Central to the Trump administration’s approach to reforming the non-group commercial medical insurance sector is assuring its actuarial stability by incentivizing those who obtain individual coverage remain continuously enrolled. Continuous enrollment is critical to a viable insurance market because it enables health plan issuers to assume a predictable flow of premium dollars to cover the cost of medical care events and predict the likelihood and cost of those events over a given period. That policy goal is contained in the American Health Care Act, the budget reconciliation measure currently pending in Congress that would authorize health plan issuers to surcharge applicants who had a break in coverage, as well as the Department of Health and Human Service’s proposed Market Stabilization rulemaking.
The question however is whether a continuous enrollment incentive will achieve its goal and meaningfully contribute toward creating a more actuarially stable individual risk pool. Particularly given that the segment serves as a relatively small remainder market for people not covered by employer-sponsored group plans that continue to dominate among working age individuals and the government programs Medicare and Medicaid.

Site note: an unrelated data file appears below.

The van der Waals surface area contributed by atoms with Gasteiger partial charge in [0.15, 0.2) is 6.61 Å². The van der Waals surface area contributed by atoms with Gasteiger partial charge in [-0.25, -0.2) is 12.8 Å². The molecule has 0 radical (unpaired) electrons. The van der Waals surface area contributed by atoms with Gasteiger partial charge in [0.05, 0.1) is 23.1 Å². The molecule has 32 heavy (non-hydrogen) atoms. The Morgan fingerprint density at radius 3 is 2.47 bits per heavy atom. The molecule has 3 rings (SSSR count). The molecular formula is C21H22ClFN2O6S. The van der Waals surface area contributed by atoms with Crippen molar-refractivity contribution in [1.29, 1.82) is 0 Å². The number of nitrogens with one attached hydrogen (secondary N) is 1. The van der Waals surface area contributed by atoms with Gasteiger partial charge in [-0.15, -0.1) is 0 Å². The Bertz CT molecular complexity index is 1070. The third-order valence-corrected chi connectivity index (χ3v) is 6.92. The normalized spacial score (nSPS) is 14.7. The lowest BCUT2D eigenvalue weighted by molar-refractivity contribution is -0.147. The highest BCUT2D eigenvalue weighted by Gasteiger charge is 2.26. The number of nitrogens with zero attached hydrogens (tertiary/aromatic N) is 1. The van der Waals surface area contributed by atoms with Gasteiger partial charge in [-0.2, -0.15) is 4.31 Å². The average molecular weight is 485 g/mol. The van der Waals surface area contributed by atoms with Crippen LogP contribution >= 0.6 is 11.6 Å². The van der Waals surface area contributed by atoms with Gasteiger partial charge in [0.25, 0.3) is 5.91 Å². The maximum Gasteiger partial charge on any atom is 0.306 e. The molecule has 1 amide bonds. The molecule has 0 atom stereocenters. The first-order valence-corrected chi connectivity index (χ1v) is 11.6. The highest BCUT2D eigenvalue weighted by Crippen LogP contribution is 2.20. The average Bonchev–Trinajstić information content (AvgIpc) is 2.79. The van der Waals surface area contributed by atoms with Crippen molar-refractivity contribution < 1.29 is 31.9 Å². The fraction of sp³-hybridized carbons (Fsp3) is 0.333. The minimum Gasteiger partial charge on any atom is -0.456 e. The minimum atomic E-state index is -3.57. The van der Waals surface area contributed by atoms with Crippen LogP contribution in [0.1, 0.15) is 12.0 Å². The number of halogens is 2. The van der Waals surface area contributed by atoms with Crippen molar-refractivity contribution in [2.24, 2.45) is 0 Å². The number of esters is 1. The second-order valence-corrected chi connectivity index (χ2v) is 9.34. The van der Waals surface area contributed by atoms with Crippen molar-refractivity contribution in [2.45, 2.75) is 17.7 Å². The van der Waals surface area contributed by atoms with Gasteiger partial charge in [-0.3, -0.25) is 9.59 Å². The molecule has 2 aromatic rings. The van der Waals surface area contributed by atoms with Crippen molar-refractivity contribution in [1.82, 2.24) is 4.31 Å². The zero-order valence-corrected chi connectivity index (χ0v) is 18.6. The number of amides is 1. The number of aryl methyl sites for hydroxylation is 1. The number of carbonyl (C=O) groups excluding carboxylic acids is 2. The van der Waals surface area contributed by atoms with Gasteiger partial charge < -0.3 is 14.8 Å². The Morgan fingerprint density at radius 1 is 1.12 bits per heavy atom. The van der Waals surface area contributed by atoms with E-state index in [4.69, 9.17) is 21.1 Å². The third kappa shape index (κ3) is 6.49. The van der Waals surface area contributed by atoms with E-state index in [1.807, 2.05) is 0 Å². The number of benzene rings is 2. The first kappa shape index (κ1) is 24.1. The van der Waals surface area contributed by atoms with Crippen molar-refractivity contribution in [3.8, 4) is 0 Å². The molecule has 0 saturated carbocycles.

Enrollment in the non-group segment is inherently volatile. People shift out of the non-group market as they become eligible for one of these other forms of coverage. Many young invincibles – those age 30 and under – don’t see much need coverage in the first place. Simply paying a 30 percent premium surcharge for a year doesn’t really offer much incentive to enroll in coverage. If the young invincibles lack incentive to enroll, that also works against another critical component in the individual (or any) insurance market – risk spreading – because the pool could tilt toward older members.
If continuous enrollment ultimately proves to have little impact in terms of improving the individual risk pool – and there’s a good chance that will be the case – policymakers will need to consider the larger issue of whether the non-group market can continue to function as a voluntarily enrolled form of insurance (like life insurance, for example). Will involuntary, automatic enrollment be necessary in order for it to be a viable risk pool for those not under the big tents of employer-sponsored or government coverage? And how might that work? Might all adults age 18 to 65 be automatically enrolled and subject to payroll and self-employment taxes as the financing mechanism such as with Germany’s universal coverage system? How might automatic enrollment as a government program comport with the commercial model used for non-group medical coverage? Would commercial non-group market players be content to relinquish the enormous challenge of maintaining an actuarially viable risk pool and transfer their risk bearing function to the government and act solely as plan administrators? Or might it be structured like Medicare, where commercial plans can assume some degree of risk to offer more generous plans such as Medicare Advantage plans?
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